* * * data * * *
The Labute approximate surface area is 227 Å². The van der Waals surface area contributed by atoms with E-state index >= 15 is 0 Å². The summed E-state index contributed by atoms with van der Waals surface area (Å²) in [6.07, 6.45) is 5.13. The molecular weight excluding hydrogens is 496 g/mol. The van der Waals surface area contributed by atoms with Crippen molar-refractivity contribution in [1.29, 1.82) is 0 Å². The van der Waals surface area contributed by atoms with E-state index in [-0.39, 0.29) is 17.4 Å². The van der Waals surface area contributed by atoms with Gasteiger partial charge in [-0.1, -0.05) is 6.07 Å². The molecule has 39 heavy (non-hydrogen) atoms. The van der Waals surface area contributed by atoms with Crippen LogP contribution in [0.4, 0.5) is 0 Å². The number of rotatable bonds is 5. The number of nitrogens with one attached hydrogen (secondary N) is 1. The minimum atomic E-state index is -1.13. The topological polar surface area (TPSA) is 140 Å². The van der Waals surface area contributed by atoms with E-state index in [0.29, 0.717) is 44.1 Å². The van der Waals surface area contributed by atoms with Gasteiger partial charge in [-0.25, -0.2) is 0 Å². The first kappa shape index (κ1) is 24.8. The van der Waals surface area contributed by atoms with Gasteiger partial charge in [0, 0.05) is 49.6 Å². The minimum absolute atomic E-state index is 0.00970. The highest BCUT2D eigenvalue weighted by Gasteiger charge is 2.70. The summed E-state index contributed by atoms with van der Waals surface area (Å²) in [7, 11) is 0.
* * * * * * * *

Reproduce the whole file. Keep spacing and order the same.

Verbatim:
The Labute approximate surface area is 227 Å². The van der Waals surface area contributed by atoms with E-state index >= 15 is 0 Å². The summed E-state index contributed by atoms with van der Waals surface area (Å²) in [6.07, 6.45) is 5.13. The molecular weight excluding hydrogens is 496 g/mol. The van der Waals surface area contributed by atoms with Crippen molar-refractivity contribution in [1.29, 1.82) is 0 Å². The van der Waals surface area contributed by atoms with E-state index in [-0.39, 0.29) is 17.4 Å². The van der Waals surface area contributed by atoms with Gasteiger partial charge in [-0.1, -0.05) is 6.07 Å². The molecule has 39 heavy (non-hydrogen) atoms. The van der Waals surface area contributed by atoms with Crippen LogP contribution in [0.4, 0.5) is 0 Å². The number of rotatable bonds is 5. The number of nitrogens with one attached hydrogen (secondary N) is 1. The minimum atomic E-state index is -1.13. The topological polar surface area (TPSA) is 140 Å². The van der Waals surface area contributed by atoms with E-state index in [0.29, 0.717) is 44.1 Å². The van der Waals surface area contributed by atoms with Gasteiger partial charge in [-0.25, -0.2) is 0 Å². The first kappa shape index (κ1) is 24.8. The van der Waals surface area contributed by atoms with Gasteiger partial charge in [0, 0.05) is 49.6 Å². The minimum absolute atomic E-state index is 0.00970. The highest BCUT2D eigenvalue weighted by Gasteiger charge is 2.70. The summed E-state index contributed by atoms with van der Waals surface area (Å²) in [7, 11) is 0.